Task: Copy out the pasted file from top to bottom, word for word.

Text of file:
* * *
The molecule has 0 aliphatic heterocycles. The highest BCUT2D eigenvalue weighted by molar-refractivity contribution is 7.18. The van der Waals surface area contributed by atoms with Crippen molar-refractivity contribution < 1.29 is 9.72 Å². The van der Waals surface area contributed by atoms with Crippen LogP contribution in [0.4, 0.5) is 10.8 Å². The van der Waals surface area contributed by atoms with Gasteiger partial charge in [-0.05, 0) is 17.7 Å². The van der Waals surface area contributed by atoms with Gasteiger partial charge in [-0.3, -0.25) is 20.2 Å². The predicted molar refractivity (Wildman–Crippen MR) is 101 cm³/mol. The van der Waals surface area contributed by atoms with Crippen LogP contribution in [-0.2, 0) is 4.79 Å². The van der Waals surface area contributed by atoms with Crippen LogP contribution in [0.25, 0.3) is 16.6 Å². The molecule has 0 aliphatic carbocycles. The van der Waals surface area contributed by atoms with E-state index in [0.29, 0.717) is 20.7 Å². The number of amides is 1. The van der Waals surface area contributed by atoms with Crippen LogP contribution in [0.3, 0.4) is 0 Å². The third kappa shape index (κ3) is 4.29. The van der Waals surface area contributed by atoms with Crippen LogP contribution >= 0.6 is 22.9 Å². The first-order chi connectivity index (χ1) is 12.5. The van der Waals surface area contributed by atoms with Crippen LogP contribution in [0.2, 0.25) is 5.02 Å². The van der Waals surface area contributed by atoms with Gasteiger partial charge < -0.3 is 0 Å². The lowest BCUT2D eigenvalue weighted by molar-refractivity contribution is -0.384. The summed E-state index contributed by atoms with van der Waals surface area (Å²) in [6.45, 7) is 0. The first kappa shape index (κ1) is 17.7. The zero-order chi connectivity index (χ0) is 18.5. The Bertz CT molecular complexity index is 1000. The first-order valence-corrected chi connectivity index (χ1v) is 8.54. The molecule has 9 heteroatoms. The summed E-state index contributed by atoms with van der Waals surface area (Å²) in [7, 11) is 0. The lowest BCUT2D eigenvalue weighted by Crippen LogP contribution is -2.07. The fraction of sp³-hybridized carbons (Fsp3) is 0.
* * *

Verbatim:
The molecule has 0 aliphatic heterocycles. The highest BCUT2D eigenvalue weighted by molar-refractivity contribution is 7.18. The van der Waals surface area contributed by atoms with Crippen molar-refractivity contribution < 1.29 is 9.72 Å². The van der Waals surface area contributed by atoms with Crippen LogP contribution in [0.4, 0.5) is 10.8 Å². The van der Waals surface area contributed by atoms with Gasteiger partial charge in [-0.05, 0) is 17.7 Å². The van der Waals surface area contributed by atoms with Gasteiger partial charge in [-0.3, -0.25) is 20.2 Å². The predicted molar refractivity (Wildman–Crippen MR) is 101 cm³/mol. The van der Waals surface area contributed by atoms with Crippen LogP contribution in [-0.2, 0) is 4.79 Å². The van der Waals surface area contributed by atoms with Crippen LogP contribution in [0.25, 0.3) is 16.6 Å². The molecule has 0 aliphatic carbocycles. The van der Waals surface area contributed by atoms with E-state index in [0.29, 0.717) is 20.7 Å². The number of amides is 1. The van der Waals surface area contributed by atoms with Crippen LogP contribution in [0.3, 0.4) is 0 Å². The third kappa shape index (κ3) is 4.29. The van der Waals surface area contributed by atoms with Crippen LogP contribution >= 0.6 is 22.9 Å². The first-order chi connectivity index (χ1) is 12.5. The van der Waals surface area contributed by atoms with Crippen LogP contribution in [0.2, 0.25) is 5.02 Å². The van der Waals surface area contributed by atoms with Gasteiger partial charge < -0.3 is 0 Å². The lowest BCUT2D eigenvalue weighted by molar-refractivity contribution is -0.384. The summed E-state index contributed by atoms with van der Waals surface area (Å²) in [6.45, 7) is 0. The first kappa shape index (κ1) is 17.7. The zero-order chi connectivity index (χ0) is 18.5. The Bertz CT molecular complexity index is 1000. The first-order valence-corrected chi connectivity index (χ1v) is 8.54. The molecule has 9 heteroatoms. The summed E-state index contributed by atoms with van der Waals surface area (Å²) in [7, 11) is 0. The lowest BCUT2D eigenvalue weighted by Crippen LogP contribution is -2.07. The fraction of sp³-hybridized carbons (Fsp3) is 0.